AI and the Changing Cybersecurity Landscape in 2024

January 16, 2024
Data Protection, IT Security

Expect to see the cybersecurity landscape continue to change throughout 2024. There will likely be increased regulatory scrutiny at the federal and state levels over the coming year as government authorities seek to encourage prompt, accurate, and complete disclosure of security threats and management-level preparedness. The tech industry will take more steps to embed security as a core feature of the development lifecycle.

The biggest changes, however, may occur due to technology. Unsurprisingly, as technologies evolve and new ones emerge, the cybersecurity landscape is affected — both on the cyber threat and defense sides. Artificial intelligence (AI), in particular, has a significant impact.

AI and Cybercrime

Cybercriminals are embracing and leveraging AI, including its’ subset machine learning (ML), much faster than most commercial and in-house cybersecurity teams. (They don’t have to go through all the red tape associated with implementing new technologies and are not opposed to sharing tools on the Dark Web.)

These malicious actors have discovered that technology makes it easier for them to launch attacks with fewer resources and skills, enhance their capabilities, and make their attacks more stealthy, sophisticated, and adaptive. Armed with the possibilities that AI offers, cybercriminals aren’t holding back.

A 2023 cybersecurity report by Sapio Research and Deep Instinct reported that 75% of the security professionals surveyed said they had seen an increase in attacks over the past year. The use of generative AI by bad actors was noted by 85% of them.

75% of security professionals saw an increase in cyberattacks over the previous 12 months…, and 85% attributed the rise to generative AI.

AI-driven Cyberthreats

In their efforts to access networks, systems, and valuable personal and corporate information, cyber thieves and hackers use AI for everything from phishing emails to keystroke monitoring malware. They’re employing it to create deep fakes, mimicking human interactions in email, voice generation, and chat conversations as a means to con people. They’re also using it to hide “intelligent” malware — malware that’s capable of learning and adapting — in commonly downloaded programs.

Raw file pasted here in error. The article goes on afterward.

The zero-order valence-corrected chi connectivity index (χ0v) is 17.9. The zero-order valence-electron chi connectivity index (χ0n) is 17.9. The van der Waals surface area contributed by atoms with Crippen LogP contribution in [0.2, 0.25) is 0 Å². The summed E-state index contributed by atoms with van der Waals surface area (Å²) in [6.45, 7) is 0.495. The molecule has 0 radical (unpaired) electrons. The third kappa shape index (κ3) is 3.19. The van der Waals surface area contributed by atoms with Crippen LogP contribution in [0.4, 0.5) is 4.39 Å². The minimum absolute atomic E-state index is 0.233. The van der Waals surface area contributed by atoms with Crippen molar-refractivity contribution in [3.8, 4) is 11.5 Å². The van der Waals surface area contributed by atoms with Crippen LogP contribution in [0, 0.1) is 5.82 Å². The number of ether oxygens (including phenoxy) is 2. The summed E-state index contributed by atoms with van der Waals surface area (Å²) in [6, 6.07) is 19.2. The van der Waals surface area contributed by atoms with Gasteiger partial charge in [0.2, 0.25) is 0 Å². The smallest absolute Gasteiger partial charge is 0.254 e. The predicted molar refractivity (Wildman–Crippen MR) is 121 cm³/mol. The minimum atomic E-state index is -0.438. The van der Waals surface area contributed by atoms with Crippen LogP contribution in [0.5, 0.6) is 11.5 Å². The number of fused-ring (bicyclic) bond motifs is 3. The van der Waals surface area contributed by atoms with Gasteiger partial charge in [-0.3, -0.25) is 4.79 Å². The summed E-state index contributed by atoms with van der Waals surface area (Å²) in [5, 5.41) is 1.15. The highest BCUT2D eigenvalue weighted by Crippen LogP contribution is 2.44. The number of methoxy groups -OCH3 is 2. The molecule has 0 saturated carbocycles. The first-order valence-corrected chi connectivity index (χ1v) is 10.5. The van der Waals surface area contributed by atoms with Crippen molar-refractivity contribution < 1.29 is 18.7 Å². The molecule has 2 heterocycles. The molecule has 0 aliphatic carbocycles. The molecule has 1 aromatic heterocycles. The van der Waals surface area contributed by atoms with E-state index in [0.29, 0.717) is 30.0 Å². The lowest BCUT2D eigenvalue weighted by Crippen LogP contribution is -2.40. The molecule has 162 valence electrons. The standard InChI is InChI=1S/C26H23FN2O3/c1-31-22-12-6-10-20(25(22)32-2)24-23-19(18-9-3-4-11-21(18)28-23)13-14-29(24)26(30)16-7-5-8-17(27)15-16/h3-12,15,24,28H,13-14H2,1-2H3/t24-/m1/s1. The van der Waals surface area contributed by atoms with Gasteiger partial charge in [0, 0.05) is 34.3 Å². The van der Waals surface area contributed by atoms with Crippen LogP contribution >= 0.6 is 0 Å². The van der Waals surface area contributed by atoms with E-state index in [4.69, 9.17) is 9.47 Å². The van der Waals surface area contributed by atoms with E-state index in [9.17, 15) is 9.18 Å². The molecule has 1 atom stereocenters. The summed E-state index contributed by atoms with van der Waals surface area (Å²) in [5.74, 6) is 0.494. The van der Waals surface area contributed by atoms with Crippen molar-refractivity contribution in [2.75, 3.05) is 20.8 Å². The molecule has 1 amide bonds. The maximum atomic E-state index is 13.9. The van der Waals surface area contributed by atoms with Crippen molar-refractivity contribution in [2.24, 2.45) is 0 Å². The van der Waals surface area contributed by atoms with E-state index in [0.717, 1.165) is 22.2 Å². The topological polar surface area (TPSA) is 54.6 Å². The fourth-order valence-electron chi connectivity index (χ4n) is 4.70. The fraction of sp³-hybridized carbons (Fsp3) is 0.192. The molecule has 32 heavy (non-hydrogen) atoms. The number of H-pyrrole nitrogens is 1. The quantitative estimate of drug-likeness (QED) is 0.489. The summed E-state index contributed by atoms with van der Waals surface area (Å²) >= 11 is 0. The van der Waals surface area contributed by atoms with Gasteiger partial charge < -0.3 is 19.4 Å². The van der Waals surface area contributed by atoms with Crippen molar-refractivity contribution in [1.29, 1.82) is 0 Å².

Generative AI, a subset of ML, is particularly interesting to cybercriminals in terms of its use to help deceive their targets. Using text, images, sound, and other inputs, along with deep neural networks and machine learning algorithms, bad actors can create realistic outputs (voices, images, etc.) that mimic respected individuals such as a company CEO or trusted advisor. These outputs can then be used to con individuals — or even organizations — into turning over personal, financial, proprietary, or other types of information.

Intelligent malware is also becoming a common cyber threat tool among nation-states and nefarious organizations. AI-driven technologies are being used to conceal “intelligent” malware. Once the malware is downloaded via commonly downloaded programs, it’s triggered by one or more factors. These delayed self-executing attacks enable the malware to collect user information, such as authentication and identity management processes.